Using seasonal ingredients to make sophisticated dishes, The Grange sits next to a gurgling stream in a cozy brick building built in 1903. They also have a market filled with local treats, like homemade condiments and skincare items to take home.
For something more low-key, Fetch and Yesterdays are community hangouts that serve local beverages and comfort food. At Fetch you can sit outside with your pooch or enjoy the menagerie of dog-related decor inside. Yesterdays is a Warwick institution—a quirky Irish pub perfect for a pint and conviviality.
Local business owners and residents are fans of the ever-changing special menu at Fannies which offers local comfort food. “I think of Fannies as a hidden treasure,” says local shop owner, Syd Edwards. “They have delicious farm-to-table food and a welcoming environment.”
Just opened Drifter Ferments, is the place to dork out about fermentation. Owner Tara Whitsitt, author of a popular book on the subject, has made Warwick home for her unique shop and bistro. “Some of the things that wooed me to Warwick are the Warwick Valley Farmers Market on Sundays, hikes at Wawayanda, and farm-to-table dinner at The Grange,” says Whitsitt. These places highlight the flavors, beauty, and local culture of makers in the Lower Hudson Valley.” Stop into Drifters for a tempeh reuben or fermented goods, all of which have organic, local, and wild-harvested ingredients made in-house.
If you are serious about your ice cream, Bellvale Creamery is a must-hit. Their homemade ice cream got them ranked among the top 10% of ice cream parlors in the world by Trip Advisor.
Take Home Some Memories
Take a stroll down Main Street and beyond to shops and boutiques brimming with unique gifts and souvenirs. Pop into The Bungalow, Newhard’s, Frazzleberries, and Crystals of Quartz, a metaphysical shop in the Greenwood Lake area that also throws psychic fairs—the next one happening during Summer Solstice.
For antiques and vintage, Retro Modern Antiques, The 1809 House, and Warwick House of Antiques are among the many shops to check out.
Farm markets abound in Warwick. Pennings Farm Market is where locals snag produce and goods such as honey, syrup, fresh-baked pies, as well as Pennings cider, beer and wine. And nothing beats fresh beef from Maple Terrace Farm where you can also schedule beforehand to take a farm tour.
The Great Outdoors, History, and Art
The outdoors is a huge part of the Warwick experience. Hop on the Appalachian Trail, or try Fuller Mountain Preserve for an easy hike with lovely views. Take a dip at the sanded beach at Wawayanda State Park or rent a boat to take in the serenity. Play a round of golf at Hickory Hill, or if animals are your thing, Shalimar Alpaca Farm will have you saying “squeeee!”
Art lovers can find peace at Pacem-in-Terris Outdoor Sculpture Garden and Gallery. Check the events calendar for Wickham Works, a non-profit art organization that frequently hosts community events.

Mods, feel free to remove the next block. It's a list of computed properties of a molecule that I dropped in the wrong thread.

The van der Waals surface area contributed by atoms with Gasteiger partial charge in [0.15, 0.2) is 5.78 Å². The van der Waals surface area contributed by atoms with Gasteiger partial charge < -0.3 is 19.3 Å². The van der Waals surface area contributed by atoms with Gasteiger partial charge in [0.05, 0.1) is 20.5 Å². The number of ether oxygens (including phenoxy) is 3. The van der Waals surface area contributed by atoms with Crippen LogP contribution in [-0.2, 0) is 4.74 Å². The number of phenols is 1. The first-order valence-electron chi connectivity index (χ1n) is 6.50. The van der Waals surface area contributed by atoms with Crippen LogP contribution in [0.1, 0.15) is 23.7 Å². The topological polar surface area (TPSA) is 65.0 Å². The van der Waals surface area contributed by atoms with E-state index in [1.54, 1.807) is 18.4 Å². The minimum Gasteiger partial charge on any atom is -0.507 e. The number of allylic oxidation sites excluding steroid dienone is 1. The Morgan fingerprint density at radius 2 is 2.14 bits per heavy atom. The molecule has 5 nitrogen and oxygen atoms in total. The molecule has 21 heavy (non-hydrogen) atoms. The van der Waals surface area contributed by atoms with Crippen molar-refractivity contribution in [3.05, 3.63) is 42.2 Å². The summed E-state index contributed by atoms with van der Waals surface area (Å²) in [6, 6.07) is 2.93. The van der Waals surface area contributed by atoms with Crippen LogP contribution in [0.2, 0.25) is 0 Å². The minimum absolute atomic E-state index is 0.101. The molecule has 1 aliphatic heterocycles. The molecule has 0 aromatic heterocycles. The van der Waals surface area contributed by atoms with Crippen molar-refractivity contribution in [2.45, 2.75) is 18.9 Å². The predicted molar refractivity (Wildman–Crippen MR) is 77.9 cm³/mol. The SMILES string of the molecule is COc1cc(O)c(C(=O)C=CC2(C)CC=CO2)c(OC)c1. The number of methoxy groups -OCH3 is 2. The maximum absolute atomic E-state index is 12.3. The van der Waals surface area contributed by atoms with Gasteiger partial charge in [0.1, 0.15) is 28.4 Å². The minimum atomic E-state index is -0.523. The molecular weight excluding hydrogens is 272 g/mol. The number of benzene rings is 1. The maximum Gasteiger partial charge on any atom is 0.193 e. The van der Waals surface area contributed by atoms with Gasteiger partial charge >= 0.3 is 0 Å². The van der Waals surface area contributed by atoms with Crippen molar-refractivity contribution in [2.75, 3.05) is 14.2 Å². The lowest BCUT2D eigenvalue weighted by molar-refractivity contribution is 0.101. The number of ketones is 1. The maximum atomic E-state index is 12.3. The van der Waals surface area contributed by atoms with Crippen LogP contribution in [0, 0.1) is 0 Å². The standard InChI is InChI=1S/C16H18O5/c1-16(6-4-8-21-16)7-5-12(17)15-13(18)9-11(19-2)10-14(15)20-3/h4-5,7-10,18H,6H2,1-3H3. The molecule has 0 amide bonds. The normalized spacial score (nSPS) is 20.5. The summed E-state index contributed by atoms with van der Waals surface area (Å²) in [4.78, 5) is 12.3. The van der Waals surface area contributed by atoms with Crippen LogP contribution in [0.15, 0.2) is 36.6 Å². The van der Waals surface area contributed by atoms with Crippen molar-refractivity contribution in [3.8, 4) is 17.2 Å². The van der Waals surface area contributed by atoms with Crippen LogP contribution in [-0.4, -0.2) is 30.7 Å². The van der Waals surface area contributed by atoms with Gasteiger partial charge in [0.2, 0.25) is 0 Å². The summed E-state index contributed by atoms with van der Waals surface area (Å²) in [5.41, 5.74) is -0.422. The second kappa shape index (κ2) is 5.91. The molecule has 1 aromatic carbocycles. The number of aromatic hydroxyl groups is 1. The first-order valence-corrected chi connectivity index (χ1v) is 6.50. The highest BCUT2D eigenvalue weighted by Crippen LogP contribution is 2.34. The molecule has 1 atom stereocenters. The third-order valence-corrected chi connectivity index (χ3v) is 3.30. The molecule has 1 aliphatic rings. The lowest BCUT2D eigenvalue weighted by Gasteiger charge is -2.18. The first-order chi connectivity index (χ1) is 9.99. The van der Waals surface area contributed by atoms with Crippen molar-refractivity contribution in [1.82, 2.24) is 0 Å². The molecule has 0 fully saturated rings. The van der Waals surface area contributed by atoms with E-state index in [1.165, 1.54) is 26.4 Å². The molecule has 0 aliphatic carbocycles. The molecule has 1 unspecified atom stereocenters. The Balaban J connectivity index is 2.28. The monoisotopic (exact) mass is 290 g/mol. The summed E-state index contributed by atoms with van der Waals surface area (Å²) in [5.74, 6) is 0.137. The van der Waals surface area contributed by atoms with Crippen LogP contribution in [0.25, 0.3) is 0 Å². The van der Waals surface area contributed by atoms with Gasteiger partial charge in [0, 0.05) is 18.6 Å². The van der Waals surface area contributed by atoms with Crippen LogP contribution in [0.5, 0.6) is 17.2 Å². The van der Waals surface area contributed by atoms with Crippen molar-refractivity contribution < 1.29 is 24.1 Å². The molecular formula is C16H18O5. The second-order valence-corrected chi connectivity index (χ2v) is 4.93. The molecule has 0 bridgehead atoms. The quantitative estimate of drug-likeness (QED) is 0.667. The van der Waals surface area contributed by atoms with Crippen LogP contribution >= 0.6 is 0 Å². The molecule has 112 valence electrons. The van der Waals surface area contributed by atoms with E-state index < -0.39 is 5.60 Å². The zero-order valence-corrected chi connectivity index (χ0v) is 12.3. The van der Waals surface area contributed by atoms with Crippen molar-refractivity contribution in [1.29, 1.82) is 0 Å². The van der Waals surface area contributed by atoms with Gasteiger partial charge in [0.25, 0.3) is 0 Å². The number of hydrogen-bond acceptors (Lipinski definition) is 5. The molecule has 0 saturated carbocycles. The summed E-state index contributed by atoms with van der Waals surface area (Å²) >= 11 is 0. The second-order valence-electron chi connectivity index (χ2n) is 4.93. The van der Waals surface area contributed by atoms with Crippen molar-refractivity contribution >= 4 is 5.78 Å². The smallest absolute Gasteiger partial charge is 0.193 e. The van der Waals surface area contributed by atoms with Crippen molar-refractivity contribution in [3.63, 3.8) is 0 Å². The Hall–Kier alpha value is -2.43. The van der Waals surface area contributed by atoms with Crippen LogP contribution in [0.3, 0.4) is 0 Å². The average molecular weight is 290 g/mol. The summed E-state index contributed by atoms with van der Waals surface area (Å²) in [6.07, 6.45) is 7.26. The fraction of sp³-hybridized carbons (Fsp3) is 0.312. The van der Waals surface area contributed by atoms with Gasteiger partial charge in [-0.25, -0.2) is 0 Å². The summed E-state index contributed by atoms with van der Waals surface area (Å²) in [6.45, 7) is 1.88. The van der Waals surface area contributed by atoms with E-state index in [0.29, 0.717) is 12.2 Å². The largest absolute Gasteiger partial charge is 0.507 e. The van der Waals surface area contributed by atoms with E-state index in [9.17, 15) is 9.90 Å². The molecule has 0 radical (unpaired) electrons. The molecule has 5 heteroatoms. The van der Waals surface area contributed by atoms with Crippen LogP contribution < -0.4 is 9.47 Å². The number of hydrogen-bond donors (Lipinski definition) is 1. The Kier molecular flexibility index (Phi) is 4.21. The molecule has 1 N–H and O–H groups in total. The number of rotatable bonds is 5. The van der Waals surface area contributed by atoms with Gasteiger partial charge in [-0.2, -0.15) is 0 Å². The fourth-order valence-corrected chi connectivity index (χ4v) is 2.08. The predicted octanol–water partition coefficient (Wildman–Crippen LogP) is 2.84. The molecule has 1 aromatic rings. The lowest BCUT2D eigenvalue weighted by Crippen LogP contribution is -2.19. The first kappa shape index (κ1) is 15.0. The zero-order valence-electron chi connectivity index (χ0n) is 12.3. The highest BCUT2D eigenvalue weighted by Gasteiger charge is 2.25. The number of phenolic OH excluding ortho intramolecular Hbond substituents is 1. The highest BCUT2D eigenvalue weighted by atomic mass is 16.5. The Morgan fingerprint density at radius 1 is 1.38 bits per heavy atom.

Relish in the retro vibes at Warwick Drive-In, originally built in 1950. Choose from a variety of recent releases to watch from the comfort of your car. When Annie Stubeck isn’t manning Pennings Cidery, she heads to the drive-in to unwind. “It’s one of my favorite places,” says Stubek. “I love putting a bunch of pillows and blankets in my car, getting cozy and staying for the double feature.”
Historic properties abound in Warwick. The Warwick Village Historic District, designated on the National Register of Historic Places in 1984, reflects the changes the village has undergone in more than two centuries. You can even drink in Colonial history along with your brew at Baird’s Tavern by throwing one back in the same spot that George Washington had a grog in 1783.
Live Music Mecca
While Warwick draws big-name acts year after year, the local music scene is as strong as ever. Musicians like Elissa Jones, who has toured with the likes of Wilson Pickett and Bob Dylan, has been playing local venues and at the Dylan Fest at Warwick Valley Winery since 2008. The winery is also home to the Cash and Country Music Festival and a weekend music series through the fall.
Jones filled us in on other music events to look forward to in Warwick:
Railroad Green Summer Concert Series features a variety of music styles and local talent. The streets nearby are closed off and attendees can bring blankets and chairs to claim a spot on the green. Nearby Sugarloaf has an On the Lawn Concert Series, Grappa has a Music in the Courtyard Music Series, and Pennings has a Beer Garden Music Series. Check the websites for details.
With so much to do and see in Warwick, you’ll want to maximize your experience and spend the night.
Stay in the center of the action at Warwick Valley B&B which is a short walk to many of the area’s restaurants, boutiques, and parks. Built in the early 1900s, this restored Colonial Revival is a charming place to stay, with cozy rooms and farm-to-table breakfasts. TIP: Ask the innkeeper to book an in-room massage!
Situated on nine acres of sprawling land is the Inn at Stony Creek. The grounds include a pond and a stream that attract a flock of 50 chickens and ducks (thank them for the fresh eggs served each morning!). Across the road, 200 acres of hiking and walking trails await.
Happy exploring! For more to do and see in Warwick, visit orangetourism.org
PHOTOS: Orange County Tourism